November 23, 2014
When Eggs Become Unsafe

When Eggs Become Unsafe

by Berkeley Wellness  |  

It’s hardly surprising these days when news breaks that yet another food has sickened people across the country.

Sometimes, it's eggs. More than 1,600 cases of Salmonella enteritidis infection from eggs were reported in at least 10 states in 2010, the largest outbreak of this type of food poisoning ever recorded in the U.S. More than a half billion eggs were recalled.

Here’s a look at what went wrong at the henhouse—and what you need to know to eat eggs safely.

Which came first—the Salmonella or the egg?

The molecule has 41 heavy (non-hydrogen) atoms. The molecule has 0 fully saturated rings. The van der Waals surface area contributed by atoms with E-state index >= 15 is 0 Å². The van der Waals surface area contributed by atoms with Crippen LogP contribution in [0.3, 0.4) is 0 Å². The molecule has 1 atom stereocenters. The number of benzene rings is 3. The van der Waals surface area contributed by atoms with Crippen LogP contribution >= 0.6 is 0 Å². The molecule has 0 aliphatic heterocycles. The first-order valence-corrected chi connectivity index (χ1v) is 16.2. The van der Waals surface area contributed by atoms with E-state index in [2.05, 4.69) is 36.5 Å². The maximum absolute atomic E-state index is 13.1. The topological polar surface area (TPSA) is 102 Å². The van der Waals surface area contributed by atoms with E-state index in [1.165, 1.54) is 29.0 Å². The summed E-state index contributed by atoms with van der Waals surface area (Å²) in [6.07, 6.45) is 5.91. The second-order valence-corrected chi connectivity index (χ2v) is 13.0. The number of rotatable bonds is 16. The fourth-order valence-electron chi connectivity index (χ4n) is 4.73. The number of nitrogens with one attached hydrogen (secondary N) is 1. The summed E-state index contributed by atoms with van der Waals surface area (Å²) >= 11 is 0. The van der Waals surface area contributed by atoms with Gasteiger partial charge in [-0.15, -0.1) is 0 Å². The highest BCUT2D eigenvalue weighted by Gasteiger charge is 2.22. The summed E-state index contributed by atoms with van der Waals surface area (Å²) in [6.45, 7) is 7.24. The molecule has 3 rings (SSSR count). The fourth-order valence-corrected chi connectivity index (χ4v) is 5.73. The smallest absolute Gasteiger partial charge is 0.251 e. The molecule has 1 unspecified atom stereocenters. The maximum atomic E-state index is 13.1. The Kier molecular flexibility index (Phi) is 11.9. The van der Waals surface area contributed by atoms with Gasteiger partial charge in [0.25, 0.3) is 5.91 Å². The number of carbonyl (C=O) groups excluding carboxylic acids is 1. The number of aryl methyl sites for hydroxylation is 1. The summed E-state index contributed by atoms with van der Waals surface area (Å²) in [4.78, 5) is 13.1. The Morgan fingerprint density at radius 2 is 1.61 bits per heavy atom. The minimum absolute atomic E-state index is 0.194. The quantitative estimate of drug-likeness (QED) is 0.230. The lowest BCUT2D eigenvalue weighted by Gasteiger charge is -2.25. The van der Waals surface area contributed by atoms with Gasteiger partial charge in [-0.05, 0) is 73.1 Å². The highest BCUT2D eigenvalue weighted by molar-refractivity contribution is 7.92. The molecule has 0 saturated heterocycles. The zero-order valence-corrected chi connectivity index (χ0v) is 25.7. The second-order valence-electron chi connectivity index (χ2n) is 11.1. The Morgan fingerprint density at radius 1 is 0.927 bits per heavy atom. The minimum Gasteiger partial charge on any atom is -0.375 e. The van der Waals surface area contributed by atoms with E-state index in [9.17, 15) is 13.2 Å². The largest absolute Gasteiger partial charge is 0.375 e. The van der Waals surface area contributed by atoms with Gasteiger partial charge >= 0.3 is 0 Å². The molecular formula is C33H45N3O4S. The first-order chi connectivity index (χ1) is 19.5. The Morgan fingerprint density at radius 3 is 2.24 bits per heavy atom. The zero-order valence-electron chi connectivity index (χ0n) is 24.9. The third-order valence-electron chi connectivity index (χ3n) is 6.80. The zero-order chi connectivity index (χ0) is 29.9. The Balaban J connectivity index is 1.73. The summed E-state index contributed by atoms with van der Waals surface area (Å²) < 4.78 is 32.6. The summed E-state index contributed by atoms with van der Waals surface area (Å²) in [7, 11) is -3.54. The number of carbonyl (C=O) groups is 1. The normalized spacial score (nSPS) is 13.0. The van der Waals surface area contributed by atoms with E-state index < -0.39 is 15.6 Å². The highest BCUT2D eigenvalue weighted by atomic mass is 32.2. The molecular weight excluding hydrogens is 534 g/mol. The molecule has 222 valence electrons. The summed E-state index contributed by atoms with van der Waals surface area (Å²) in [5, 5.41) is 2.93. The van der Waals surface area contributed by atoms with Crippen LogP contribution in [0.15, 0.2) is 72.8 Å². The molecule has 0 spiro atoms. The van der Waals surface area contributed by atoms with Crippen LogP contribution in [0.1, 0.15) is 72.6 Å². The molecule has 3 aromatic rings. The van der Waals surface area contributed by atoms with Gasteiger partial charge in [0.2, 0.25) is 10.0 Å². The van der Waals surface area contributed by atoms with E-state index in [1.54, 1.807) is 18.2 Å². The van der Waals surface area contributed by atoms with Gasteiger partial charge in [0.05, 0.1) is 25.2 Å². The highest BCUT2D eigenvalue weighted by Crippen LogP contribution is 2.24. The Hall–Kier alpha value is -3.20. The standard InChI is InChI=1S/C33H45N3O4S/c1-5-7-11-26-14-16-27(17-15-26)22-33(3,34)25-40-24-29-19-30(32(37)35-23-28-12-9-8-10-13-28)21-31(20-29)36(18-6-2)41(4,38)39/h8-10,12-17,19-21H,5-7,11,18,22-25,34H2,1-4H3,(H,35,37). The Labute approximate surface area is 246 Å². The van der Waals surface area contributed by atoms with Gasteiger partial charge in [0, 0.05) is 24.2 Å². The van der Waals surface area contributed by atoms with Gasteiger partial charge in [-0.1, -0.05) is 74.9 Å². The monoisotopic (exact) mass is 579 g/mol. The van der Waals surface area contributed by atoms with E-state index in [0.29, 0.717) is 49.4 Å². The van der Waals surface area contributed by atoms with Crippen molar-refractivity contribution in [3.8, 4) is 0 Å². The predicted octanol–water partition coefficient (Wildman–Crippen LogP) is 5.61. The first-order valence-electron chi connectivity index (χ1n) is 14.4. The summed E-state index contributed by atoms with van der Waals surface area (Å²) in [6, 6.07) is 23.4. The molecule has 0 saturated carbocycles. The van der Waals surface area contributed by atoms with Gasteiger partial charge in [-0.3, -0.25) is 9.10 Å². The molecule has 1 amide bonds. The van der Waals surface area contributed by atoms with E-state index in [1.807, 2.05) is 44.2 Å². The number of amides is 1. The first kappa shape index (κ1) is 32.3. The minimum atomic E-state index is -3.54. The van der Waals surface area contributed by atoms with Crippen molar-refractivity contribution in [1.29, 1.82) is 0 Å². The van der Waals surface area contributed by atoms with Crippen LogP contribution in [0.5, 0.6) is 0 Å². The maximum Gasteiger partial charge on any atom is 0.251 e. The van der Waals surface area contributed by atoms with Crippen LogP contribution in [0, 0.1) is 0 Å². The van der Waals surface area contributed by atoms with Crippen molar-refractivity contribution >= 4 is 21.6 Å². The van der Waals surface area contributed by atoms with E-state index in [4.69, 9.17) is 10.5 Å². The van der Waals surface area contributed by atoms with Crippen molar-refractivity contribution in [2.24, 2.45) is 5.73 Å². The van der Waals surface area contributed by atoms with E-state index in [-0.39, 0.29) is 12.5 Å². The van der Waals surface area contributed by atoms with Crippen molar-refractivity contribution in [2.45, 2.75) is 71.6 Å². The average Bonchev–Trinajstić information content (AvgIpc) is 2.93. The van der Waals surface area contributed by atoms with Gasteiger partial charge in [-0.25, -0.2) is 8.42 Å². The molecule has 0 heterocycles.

The source of the 2010 outbreak was traced to two industrial farms in Iowa, where the barns were infested with rodents, flies and maggots, and filled with tons of manure, all of which can harbor or spread Salmonella.

Salmonella was detected in the feed given to young hens, in the water used to wash the eggs and elsewhere. One of the companies had already been cited numerous times over the years for unsanitary conditions and Salmonella contamination.

But how does Salmonella end up inside an egg? When Salmonella is in the environment, including feed, the bacteria can get inside the chicken. This doesn’t sicken the bird, but if Salmonella is in the ovaries or oviduct, the hen can pass the bacteria into her eggs before the shells form.

And if the eggs aren’t properly cooled, the bacteria multiply quickly. Eggs can be contaminated from the outside, too, since the shells have tiny pores through which Salmonella can penetrate. Thus, if the processing plant equipment is contaminated, or if workers have Salmonella on their hands, eggs can end up with the bacteria.